- Reform of Council Tax and new Help to Green scheme needed to incentivise consumer behaviour
- New incentives must be brought in to help major housebuilders improve energy ratings
- Nationwide makes £1 billion available to drive green home improvements
Nationwide Building Society is calling on the government to make the Help to Buy scheme greener, review council tax and create incentives for housebuilders to build more EPC A-rated homes – as the Society makes £1 billion available to reduce the carbon footprint of Britain’s homes.
UK homes, and the energy they use, account for 18 per cent of the country’s carbon emissions – and Nationwide, Britain’s biggest building society and second-largest mortgage lender, insists incentives for consumers are the only realistic way to help people make their homes greener.
To encourage homeowners and housebuilders to make homes more efficient, ahead of the Budget, Chief Executive Joe Garner is today urging the government to think big about reform to property taxation and housebuilding to provide a clear incentive to improve the energy efficiency of homes across the country.
The plans build on Nationwide’s 130-year history of helping people build their communities for mutual good – now the Society is calling for the government, housebuilders and lenders to create meaningful incentives for greener homes, by:
- government commissioning an independent review of council tax to explore how linking taxation to a home’s energy efficiency can incentivise green home improvements;
- government transitioning Help to Buy to a new Help to Green programme to deliver more EPC A-rated homes with taxpayer support – plus considering how other government housing schemes could promote energy efficiency; and
- Calling on lenders to incentivise green home ownership by following Nationwide’s pledge to offer discounted rates for EPC A-rated new-build homes and green home improvements.
To support the demand which these measures could unlock, Nationwide – which has more than 1.5 million homes on its mortgage balance sheet – has today announced it will set make £1 billion available for borrowers to reduce the carbon footprint of their homes. The £1 billion will be available to kickstart green home improvements and retrofitting by offering members:
- A new range of green mortgages at preferential rates if buying a new-build EPC A-rated home; and
- Preferential rates, starting from 1% for the first two years, when borrowing up to £25,000 – to kickstart green home improvements and retrofitting.
Joe Garner, Nationwide Building Society’s Chief Executive, said: “Nationwide Building Society’s core social purpose is to help people into a place fit to call home. There is now also an urgent imperative to reduce carbon emissions from those homes."
“On behalf of our members we are calling for government, house builders and lenders to work together to make a significant contribution to achieving a net-zero carbon footprint. Our suggested reforms are about creating meaningful incentives for people to green their homes. It’s not about penalising those in society who are least able to pay or putting the burden on local authorities."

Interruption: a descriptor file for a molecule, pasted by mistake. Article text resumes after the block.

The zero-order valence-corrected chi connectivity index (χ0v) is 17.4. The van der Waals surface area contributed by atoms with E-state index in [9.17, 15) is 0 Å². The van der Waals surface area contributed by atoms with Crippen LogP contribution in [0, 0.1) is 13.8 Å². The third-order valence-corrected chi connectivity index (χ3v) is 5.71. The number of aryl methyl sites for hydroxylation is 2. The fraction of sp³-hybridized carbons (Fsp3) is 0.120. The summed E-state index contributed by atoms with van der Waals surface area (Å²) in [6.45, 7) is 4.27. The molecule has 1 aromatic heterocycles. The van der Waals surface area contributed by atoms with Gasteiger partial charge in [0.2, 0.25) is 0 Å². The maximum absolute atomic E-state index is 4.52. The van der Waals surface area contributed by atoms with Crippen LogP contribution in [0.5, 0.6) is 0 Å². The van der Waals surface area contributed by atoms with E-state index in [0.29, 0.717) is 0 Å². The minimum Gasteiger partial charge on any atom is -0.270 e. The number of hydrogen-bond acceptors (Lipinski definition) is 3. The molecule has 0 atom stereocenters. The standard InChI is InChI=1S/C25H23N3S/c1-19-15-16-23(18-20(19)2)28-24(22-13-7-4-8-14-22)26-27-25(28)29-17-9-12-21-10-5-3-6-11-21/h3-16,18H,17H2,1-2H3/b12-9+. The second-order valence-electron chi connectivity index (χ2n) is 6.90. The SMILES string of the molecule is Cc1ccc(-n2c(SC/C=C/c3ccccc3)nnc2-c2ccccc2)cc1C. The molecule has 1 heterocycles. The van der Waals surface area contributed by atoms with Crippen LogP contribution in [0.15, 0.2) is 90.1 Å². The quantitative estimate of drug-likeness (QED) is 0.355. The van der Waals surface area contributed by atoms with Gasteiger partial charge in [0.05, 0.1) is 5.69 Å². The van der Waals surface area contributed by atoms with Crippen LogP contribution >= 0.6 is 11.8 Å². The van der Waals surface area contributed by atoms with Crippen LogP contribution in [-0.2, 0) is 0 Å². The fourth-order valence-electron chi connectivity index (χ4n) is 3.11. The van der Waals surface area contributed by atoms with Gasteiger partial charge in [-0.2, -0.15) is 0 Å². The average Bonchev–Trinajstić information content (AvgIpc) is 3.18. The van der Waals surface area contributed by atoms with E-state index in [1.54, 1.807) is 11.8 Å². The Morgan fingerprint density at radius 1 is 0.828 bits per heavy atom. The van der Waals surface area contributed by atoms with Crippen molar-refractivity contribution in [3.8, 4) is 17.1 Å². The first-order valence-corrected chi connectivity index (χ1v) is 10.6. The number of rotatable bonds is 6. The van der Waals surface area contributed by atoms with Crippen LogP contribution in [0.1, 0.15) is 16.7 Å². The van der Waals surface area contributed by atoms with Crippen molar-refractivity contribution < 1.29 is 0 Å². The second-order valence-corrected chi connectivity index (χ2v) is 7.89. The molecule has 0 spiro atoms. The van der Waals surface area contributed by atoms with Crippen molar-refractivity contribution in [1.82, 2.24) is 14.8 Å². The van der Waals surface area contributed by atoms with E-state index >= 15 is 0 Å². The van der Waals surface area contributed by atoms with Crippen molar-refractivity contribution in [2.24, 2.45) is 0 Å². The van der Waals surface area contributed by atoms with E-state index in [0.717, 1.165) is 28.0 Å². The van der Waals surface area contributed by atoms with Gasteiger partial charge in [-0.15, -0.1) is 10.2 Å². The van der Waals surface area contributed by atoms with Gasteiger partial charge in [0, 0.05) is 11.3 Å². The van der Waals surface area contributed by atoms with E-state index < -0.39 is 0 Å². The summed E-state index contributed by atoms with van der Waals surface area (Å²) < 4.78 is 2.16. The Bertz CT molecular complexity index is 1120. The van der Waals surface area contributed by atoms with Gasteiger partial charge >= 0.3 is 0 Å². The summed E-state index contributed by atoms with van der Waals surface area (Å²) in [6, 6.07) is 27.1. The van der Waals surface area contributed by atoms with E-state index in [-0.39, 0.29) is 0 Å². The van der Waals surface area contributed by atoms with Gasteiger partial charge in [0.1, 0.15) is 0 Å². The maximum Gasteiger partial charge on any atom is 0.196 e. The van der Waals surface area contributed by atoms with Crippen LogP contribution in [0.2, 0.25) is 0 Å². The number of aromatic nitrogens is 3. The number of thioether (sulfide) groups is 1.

“This is the greatest mutual challenge we face, and we will only make a difference if we work together.”
The Society has already taken a series of steps to reduce its carbon footprint including:
- Committing to building environmentally-friendly new homes: Nationwide’s Oakfield housing development in Swindon is leading the way in proving that it is possible to build homes to the highest environmental standards – with an ambition to create 239 EPC A-rated homes;
- Drastic improvements in sustainability – sending zero waste to landfill, acquiring Carbon Trust Triple Standard accreditation and using 100% renewable electricity;
- Being net-zero carbon for all energy use and emissions for all internal operations and company vehicles through the offsetting of residual carbon;
- Creating a £100,000 employee green fund to help employees reduce their carbon footprint across Nationwide sites;
- Joining the Green Finance Institute’s Coalition for the Energy Efficiency of Buildings to create a market for net-zero carbon, resilient buildings in the UK by accelerating capital flows towards the retrofit of existing residential buildings;
- Investing in FinTech partner Switchd – with a trial in the first half of the financial year to automatically switch members’ energy supplier to ensure they are always on the best deal, including greener tariffs, and developing a home report which will recommend energy-efficient improvements.
Dr. Rhian-Mari Thomas, Chief Executive, Green Finance Institute, said: “Developing the market for financing net-zero carbon and climate-resilient homes is a key objective of the Green Finance Institute’s Coalition for the Energy Efficiency of Buildings. We welcome the leadership shown by Nationwide in supporting homeowners and consumers with innovative financial products.
“Nationwide is one of more than 40 members of our Coalition which spans the UK Government, private sector and civil society working collaboratively to launch scalable financial solutions during the course of this year, building on market insights and consumer research that are due to be released over the next few months.”